At first glance, it would appear that the plural society concept, as used by Dr. M. G. Smith, is designed to deal with political conflict and social change, especially since great stress is laid upon the inadequacies of other theories for the understanding of Caribbean problems. But it soon becomes clear that plural society theory has no real dynamic dimen­sion, is essentially pessimistic and deals only with a very limited range of conflict situations.

The basic idea is that certain societies, among them those of the Caribbean region, appear to be made up of a number of sub-societies each of which is an integrated entity with its own culture, while the relations between these sub-societies are established and maintained solely by political dominance and force. Thus Jamaica is to be thought of as a series of social and cultural sections, basically defined as black, brown and white, held in fixed relations by force. No peaceful change in the social system is possible because the sections have nothing in common except involvement in economic and political relations which are essentially antagonistic.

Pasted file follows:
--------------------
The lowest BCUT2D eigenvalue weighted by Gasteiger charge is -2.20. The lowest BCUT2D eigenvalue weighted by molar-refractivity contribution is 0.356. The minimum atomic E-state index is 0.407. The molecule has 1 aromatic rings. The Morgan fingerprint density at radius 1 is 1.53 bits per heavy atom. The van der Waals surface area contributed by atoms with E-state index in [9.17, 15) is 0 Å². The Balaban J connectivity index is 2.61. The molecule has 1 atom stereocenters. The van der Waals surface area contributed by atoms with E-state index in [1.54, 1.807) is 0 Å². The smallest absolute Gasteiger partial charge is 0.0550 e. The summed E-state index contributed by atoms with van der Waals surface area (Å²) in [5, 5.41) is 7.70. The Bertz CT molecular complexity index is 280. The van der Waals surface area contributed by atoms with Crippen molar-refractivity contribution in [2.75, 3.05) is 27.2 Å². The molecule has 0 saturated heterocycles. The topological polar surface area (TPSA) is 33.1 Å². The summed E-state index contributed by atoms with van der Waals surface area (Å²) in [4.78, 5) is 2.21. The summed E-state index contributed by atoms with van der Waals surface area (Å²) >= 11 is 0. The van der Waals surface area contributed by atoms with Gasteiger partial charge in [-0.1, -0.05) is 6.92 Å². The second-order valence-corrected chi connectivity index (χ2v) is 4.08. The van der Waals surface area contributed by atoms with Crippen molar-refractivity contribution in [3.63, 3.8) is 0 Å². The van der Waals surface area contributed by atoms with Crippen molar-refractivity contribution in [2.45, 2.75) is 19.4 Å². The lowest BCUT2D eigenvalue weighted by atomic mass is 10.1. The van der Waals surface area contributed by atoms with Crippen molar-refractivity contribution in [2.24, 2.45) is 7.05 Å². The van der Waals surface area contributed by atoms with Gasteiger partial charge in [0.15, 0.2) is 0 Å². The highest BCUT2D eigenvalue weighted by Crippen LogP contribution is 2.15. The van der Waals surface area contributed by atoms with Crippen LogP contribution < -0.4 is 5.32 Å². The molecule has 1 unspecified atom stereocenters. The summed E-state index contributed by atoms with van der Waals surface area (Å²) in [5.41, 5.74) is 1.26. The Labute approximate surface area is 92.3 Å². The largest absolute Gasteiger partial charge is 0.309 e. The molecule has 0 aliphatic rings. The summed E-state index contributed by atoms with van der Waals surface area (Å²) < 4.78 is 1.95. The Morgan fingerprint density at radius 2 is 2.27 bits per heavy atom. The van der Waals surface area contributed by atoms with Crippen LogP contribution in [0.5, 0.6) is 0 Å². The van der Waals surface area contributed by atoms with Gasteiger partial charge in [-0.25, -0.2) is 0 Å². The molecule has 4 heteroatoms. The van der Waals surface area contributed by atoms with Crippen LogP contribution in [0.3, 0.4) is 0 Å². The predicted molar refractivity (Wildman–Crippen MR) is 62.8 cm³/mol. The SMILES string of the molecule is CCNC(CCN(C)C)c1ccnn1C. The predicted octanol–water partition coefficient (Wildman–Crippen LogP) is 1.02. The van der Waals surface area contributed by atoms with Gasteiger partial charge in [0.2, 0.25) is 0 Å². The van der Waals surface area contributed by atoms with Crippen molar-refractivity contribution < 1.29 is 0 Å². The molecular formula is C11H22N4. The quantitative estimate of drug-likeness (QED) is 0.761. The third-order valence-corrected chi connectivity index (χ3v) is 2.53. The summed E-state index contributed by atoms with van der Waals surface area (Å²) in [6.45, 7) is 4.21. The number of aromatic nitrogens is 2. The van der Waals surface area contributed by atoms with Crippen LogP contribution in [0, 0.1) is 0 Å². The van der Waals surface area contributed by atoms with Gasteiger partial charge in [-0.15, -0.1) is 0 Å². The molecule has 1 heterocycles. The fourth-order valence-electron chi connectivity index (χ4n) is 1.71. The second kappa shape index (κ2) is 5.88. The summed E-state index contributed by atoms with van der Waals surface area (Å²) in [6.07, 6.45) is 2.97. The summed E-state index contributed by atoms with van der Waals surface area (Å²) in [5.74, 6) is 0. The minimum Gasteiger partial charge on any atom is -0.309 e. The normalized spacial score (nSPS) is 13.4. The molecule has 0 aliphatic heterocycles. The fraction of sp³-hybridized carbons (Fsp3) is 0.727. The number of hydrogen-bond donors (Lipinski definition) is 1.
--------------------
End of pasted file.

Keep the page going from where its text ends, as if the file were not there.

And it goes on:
The superficial resemblance to Marxist theory is misleading. Marxism sees conflict rooted in class in­terest as part of an historical process leading to higher levels of integration and to an eventual resolution of the conflict, whereas plural society theory can predict nothing beyond the fact that conflict is always likely between groups which define themselves in terms of kinship and race.

In the preface to his collection of reprinted essays, Dr. M. G. Smith tells us clearly for the first time that he has sought to “develop and apply the work of J. S. Furnivall.” Furnivall was one of the first twentieth century writers to deal extensively with the problems inherent in multi-racial societies created by colonial­ism. He also introduced the term ‘plural society’ into the literature, but there is very little resemblance be­tween Furnivall’s overall analysis and that of more recent writers such as M. G. Smith. It is not always profitable to trace ideas to their source. but in this case the original seems to provide rather more insight than its derivatives.